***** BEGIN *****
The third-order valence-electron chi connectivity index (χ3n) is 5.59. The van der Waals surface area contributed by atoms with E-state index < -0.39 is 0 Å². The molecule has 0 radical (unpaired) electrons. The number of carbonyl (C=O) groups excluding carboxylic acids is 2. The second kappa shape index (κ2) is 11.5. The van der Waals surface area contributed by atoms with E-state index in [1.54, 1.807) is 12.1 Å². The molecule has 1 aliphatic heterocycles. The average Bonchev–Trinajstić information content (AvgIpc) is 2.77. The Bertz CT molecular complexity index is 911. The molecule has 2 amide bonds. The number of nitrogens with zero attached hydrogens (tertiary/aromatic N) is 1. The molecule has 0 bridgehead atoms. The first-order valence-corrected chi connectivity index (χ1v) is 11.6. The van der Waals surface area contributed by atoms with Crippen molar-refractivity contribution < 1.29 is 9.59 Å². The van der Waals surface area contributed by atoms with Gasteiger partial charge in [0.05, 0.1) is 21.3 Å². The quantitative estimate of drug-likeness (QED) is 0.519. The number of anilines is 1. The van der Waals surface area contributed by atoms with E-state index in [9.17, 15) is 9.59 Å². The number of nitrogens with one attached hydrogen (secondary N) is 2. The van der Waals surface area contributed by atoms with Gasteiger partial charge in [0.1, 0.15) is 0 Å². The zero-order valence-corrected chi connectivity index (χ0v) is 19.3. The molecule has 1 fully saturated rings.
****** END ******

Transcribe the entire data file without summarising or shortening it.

The third-order valence-electron chi connectivity index (χ3n) is 5.59. The van der Waals surface area contributed by atoms with E-state index < -0.39 is 0 Å². The molecule has 0 radical (unpaired) electrons. The number of carbonyl (C=O) groups excluding carboxylic acids is 2. The second kappa shape index (κ2) is 11.5. The van der Waals surface area contributed by atoms with E-state index in [1.54, 1.807) is 12.1 Å². The molecule has 1 aliphatic heterocycles. The average Bonchev–Trinajstić information content (AvgIpc) is 2.77. The Bertz CT molecular complexity index is 911. The molecule has 2 amide bonds. The number of nitrogens with zero attached hydrogens (tertiary/aromatic N) is 1. The molecule has 0 bridgehead atoms. The first-order valence-corrected chi connectivity index (χ1v) is 11.6. The van der Waals surface area contributed by atoms with Crippen molar-refractivity contribution < 1.29 is 9.59 Å². The van der Waals surface area contributed by atoms with Gasteiger partial charge in [0.05, 0.1) is 21.3 Å². The quantitative estimate of drug-likeness (QED) is 0.519. The number of anilines is 1. The van der Waals surface area contributed by atoms with E-state index in [9.17, 15) is 9.59 Å². The number of nitrogens with one attached hydrogen (secondary N) is 2. The van der Waals surface area contributed by atoms with Gasteiger partial charge in [0.1, 0.15) is 0 Å². The zero-order valence-corrected chi connectivity index (χ0v) is 19.3. The molecule has 1 fully saturated rings.